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Aluminum is a popular metal used in industry. This guide explains what aluminum is, what the metal is composed of, and how it’s processed.
We explore the top aluminum producing countries and how such countries contribute as key price drivers of aluminum.
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What Is Aluminium?
Aluminum is the most common element contained in the Earth’s crust, but it is never found naturally in its metallic form. Rather, aluminum is a compound of other elements.
In the early 19th century, Danish-chemist Hans Christian Oersted first extracted tiny amounts of the metal from ore. The complexity of this process led many to believe that aluminum was rarer than gold.
In the late 19th century, however, scientific breakthroughs led to very efficient and cost-effective ways of extracting the metal.
Today, aluminum alloys are abundant and found in a variety of industrial and consumer products.
What Is Aluminium Used For?
Aluminum is lightweight, recyclable, and corrosion-resistant, which makes it ideal for numerous industrial uses.
The following industries represent the largest consumers of the metal:
|Use of Aluminum||Description|
|Aerospace||Aluminum alloys are used in aircraft and rocket construction.|
|Aluminum cans||Manufacturers package sodas and other beverages in aluminum due to the metal’s ability to cool down quickly.|
|Automobiles||Hoods and other lightweight aluminum parts maintain fuel efficiency in cars.|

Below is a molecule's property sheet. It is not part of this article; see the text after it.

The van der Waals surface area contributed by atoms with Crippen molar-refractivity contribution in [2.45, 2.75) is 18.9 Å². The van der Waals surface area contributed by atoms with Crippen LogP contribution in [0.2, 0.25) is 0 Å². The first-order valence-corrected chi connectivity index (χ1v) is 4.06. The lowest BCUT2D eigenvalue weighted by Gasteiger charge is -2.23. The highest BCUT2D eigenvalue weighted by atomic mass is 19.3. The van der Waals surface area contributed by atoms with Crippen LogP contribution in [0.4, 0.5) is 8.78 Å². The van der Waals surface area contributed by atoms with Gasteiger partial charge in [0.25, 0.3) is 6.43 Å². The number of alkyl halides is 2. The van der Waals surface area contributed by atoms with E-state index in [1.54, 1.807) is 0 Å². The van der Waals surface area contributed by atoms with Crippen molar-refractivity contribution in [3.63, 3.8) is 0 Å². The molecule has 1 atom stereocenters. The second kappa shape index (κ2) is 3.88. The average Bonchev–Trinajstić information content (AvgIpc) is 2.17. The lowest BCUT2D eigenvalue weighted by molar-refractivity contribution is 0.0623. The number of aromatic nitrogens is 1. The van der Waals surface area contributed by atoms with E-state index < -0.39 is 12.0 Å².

|Building and Construction||Aluminum is an energy-efficient and sustainable material. The vast majority of aluminum used in construction is from recycled materials.|
|Electrical||Aluminum is an excellent conductor of electricity and is used in electrical wiring.|
|Electronics and Appliances||Appliances including washing machines, refrigerators and laptops use aluminum.|
|Foil and Packaging||Medicine packets, candies and TV dinners are a small sample of the items that use foil packaging.|
|Miscellaneous||Solar panel nanotechnology and aluminum-air batteries are two new technologies that use aluminum.|
How is Aluminum Made?
Aluminum is produced through two methods: primary production and secondary production.
Primary Production Of Aluminium
Aluminum production begins with extracting bauxite, an ore found in the topsoil in many tropical and subtropical regions of the world.
Chemists then produce the chemical compound aluminum oxide, also known as alumina, from bauxite using a method known as the Bayer process.
Every two pounds of bauxite produces one pound of alumina. Through a process known as Hall-Heroult, aluminum producers smelt aluminum oxide and refine it into pure aluminum metal.
Every two pounds of aluminum oxide produces one pound of aluminum.
Secondary Production Of Aluminium
Secondary production of aluminum involves recycling scrap aluminum into new aluminum. The process uses less energy than primary production and is more environmentally friendly.
Producers extract aluminum from waste streams and prepare to recycle it. Aluminum producers sort the scrap by its chemical properties. Scrap with one type of chemical composition has more value than scrap containing several alloys.
After sorting, aluminum refiners place the scrap into melting furnaces and turn it into molten aluminum.
The molten aluminum can be cast into two types of large slabs – ingots and billets. Ingots can be rolled into sheet aluminum, while billets can be extruded into different shapes.
Biggest Aluminium Producing Countries
Global primary aluminum producers smelt about 60 million metric tons annually.